European leaders met through the night in Brussels and finally emerged Thursday with a debt deal they say is wide-ranging. They're hopeful it will guide the continent out of the widening debt crisis that started with Greece. But it's unclear whether they have the political will and economic flexibility to implement it.
It's been a week of mixed messaging from two of the campaigns on the presidential trail: that of former Massachusetts Gov. Mitt Romney and current Texas Gov. Rick Perry.
Romney revived accusations that he's a flip-flopper when he waded into a battle over a ballot proposal in Ohio. Perry created his own distraction by revisiting questions about President Obama's place of birth.
As the Occupy Wall Street movement got going, a Tumblr blog emerged that strived to tell the story of the so-called 99 percent. The idea was simple: Americans would jot their stories down on a piece of paper and hold it up in front of a camera. The site has collected hundreds of pictures since it launched in early September. Most of them are serious but quite a few of them are funny.
NATO's role in Libya was crucial to the rebellion that toppled Moammar Gadhafi, but that assistance came at a cost, according to some Libyans.
Mohammed Abueishi lives in the Souq al-Juma neighborhood of Tripoli, near an apartment building on a quiet residential street that was hit by a NATO airstrike a little after 1 a.m. on June 19.
"I was sleeping and suddenly there was an enormous blast and all the doors and the windows burst open. There was a huge amount of dust in the house," he said. "I stumbled out to find my uncle's house destroyed."
When the people who make Necco Wafers changed their recipe to use natural flavors and colors in 2009, they thought they were doing their customers a favor. But then those customers told the New England Confectionery Company — loudly, and repeatedly — that they preferred artificially enhanced candy.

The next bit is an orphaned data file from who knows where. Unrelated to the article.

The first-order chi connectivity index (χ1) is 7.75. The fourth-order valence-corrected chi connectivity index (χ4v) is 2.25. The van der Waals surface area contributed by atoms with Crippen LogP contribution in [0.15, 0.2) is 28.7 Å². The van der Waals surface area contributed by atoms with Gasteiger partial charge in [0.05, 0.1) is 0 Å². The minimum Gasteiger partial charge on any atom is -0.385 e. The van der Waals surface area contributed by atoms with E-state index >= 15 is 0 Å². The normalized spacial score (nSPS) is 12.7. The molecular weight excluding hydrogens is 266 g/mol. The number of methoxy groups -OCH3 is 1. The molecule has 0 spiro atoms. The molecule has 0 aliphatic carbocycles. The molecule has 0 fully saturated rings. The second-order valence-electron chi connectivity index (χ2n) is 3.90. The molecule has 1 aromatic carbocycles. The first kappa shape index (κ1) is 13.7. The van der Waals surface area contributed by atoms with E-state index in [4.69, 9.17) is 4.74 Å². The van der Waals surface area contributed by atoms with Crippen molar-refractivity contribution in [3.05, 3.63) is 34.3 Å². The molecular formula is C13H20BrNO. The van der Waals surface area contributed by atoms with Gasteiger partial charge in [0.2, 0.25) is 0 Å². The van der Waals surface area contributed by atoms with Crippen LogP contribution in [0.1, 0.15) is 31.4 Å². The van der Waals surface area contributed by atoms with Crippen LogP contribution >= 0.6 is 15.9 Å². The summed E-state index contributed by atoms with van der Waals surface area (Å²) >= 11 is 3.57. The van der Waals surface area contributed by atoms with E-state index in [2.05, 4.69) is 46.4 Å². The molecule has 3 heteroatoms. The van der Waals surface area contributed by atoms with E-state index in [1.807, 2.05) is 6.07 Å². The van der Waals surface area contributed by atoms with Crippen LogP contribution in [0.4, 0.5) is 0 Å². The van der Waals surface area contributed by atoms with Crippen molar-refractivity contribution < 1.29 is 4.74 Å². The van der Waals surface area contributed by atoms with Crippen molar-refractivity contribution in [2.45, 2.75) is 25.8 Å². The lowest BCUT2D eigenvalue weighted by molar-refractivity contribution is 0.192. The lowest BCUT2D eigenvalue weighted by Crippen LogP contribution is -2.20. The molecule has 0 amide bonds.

"Our normal mail volume probably went up twenty-fold" after the change, says Necco Vice President of Research and Quality Jeff Green says. "Some positive, and some negative. But a lot of negative."
Time for our home video feature, where NPR movie critic Bob Mondello suggests something for those who like to pop their own popcorn and pop in a video. For this Halloween week, Bob suggests sending a shiver up your spine with some classics from: Alfred Hitchcock: The Essentials Collection.
Science is an expensive endeavor. Labs in the U.S. can easily spend millions of dollars each year on equipment, chemicals and supplies alone. But for scientists in the developing world, these costs are often prohibitive. That's where a clever idea has made all the difference.
In a Harvard Medical School corridor on a rainy Saturday afternoon, a handful of graduate students are emptying boxes of scientific equipment into the hallway to take inventory: microcentrifuge tubes, radiation counters, micropipetters, Erlenmeyer flasks.